“Then how will we know?”
He sighed and shifted his position. “Ah, that is a conundrum. If we can rely on the prophecy, we must trust it will be revealed over time, but…
“Consider. Had he been born to you as we expected, any special abilities would have been triggered by the natural stressors of going through adolescence and young adulthood. As his abilities were revealed, a nurturing pack environment would have allowed him to hone the skills necessary to manage those abilities.
“Your middle-aged Clifford Crane won’t have any of that. There will be much he’ll have to unlearn just to function as a wolf, much less wrap his head around how to deal with powers no one can teach him how to use. I’m not even sure it would be a good idea to introduce him to a pack right away. It might be too much of a shock.
“And as far as saving the world… Well, what sort of leadership skills has he developed throughout his human life? Do you know anything of his past? What does he do for a living?”
“He does something with computers. As for his past, uh… well, the only thing I’ve learned about him is that he spent most of his adult life using drugs.” She winced at her own words. “But he’s in recovery now.”
“What? He’s a drug addict? Gods, you’re telling me the Red Wolf of Prophecy is a drug addict?”
“In recovery.”
“What does that mean?”
“Uh, it means he used to be a drug addict. He hasn’t done any drugs in ten years or more. He doesn’t even drink alcohol. He seems… pretty stable…” She trailed off uncertainly, “…to me.”
The Dragon muttered something to himself in a language she didn’t understand. She got the gist of it telepathically, however.
He shook his head slowly. “Okay, okay, all the more reason to go slowly. Turn him. See what his wolf is like. If he shows promise, stay close to him. Help him adapt to life as a wolf, but don’t go parading him in front of a pack until you’re absolutely sure what he is.”
Absolutely sure? But, how am I supposed…”
The Dragon stood and shrugged his huge wings one last time. “It will have to be up to you to decide. I have faith in you. You must have faith in yourself. Now, you will have to excuse me. There are some things I must attend to.” He looked at Sethmus. “Will you get a blood sample for me?” He turned back to her. “That is, if you don’t mind?”
“Uh, sure.” She spread her hands. “I guess.”
“It was truly good to see you again.” He turned and lumbered towards an arched exit at the back of the lab, where he stopped and turned before ducking through. “Claire,” he said, “the better you get to know Clifford Crane, the better you will be able to recognize whatever greatness is in him. Allow yourself to feel. Go ahead and fall in love with him. Better yet, allow him to fall in love with you.”
He was gone.


    What the... You mean, that’s it? This Dragon character is a bit enigmatic for my tastes. Maybe a follow-up character profile could provide us some insight. Perhaps next week? Until then… Happy Reading!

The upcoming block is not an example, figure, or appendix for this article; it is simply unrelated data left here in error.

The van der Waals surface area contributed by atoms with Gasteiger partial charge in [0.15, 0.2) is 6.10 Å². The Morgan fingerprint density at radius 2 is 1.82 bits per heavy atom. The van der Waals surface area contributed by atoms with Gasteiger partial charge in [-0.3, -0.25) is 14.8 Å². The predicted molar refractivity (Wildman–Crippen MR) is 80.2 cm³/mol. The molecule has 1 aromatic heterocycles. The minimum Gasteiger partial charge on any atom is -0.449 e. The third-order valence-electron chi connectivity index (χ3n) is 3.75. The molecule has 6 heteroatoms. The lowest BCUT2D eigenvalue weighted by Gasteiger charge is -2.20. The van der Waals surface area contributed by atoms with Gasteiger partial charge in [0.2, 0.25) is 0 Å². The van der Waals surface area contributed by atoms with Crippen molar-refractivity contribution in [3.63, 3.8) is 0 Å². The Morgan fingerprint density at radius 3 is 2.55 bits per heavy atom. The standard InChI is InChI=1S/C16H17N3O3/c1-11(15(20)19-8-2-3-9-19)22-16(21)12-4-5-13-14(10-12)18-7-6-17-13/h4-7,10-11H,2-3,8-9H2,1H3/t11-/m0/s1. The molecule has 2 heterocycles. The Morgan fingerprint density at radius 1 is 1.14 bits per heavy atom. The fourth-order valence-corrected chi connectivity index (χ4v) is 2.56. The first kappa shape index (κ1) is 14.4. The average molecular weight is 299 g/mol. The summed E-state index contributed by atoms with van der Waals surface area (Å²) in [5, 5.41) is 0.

----------------

My Books
The Draculata Nest -----------------------------------------------------------------------

Click on the link to order:
ebook for Kindle                                            in Paperback     
ebook for Nook                                              in Charlotte                    
ebook for Kobo                                              Smashwords

The Dragon of Doughton Park ----------------------------------------------------------


Click on the link to order:
ebook for Kindle                                                                   in Paperback
ebook for Nook                                                                     in Charlotte
ebook for Kobo                                                                     Smashwords

Saturday, November 23, 2013

Claire Visits The Dragon, Part 3


Hi, folks. I missed you guys last week while I was a bit under the weather. But, I’m back now, none the worse for wear, and ready to continue with Claire Deerfoot’s last visit to The Dragon.

But first, let’s check the old TBR list…

What I’m Currently Reading…

…is nothing. Well, not nothing. I’ve been reading over my first novel, The Draculata Nest, in preparation for a re-edit, which may include an additional story line and even a re-release under a different title. At any rate, I don’t know if that counts as reading. (I did enjoy it, though. It’s a good book. J )

I finished  Devyn Dawson’s The Legacy of Kilkenny. I’m only giving it three stars. I honestly liked the story, its characters and pace, but I can’t recommend it due to some major flaws, all of which could have been corrected with a bit of editing.


The novel is written from the first person, present tense, point of view. So (so, so, sooooo) many writers are using this POV these days. It has to be difficult to have a story unfold before the reader’s eyes as it happens while still providing background information or looking through a different character’s eyes. Dawson stumbles with it, often changing tenses, sometimes within the same sentence. She flips back and forth between the two main characters by titling each chapter with the character’s name, but since both characters have such a similar voice, I found myself regularly turning back a few pages to figure out who was doing the narration.
The author also came up with her own rules of punctuation, or often abandoned them altogether. Sentences were separated by commas or simply run together. I got used to it after a while, because the story grabbed my interest, but I had to stop regularly to puzzle out who was saying what and how.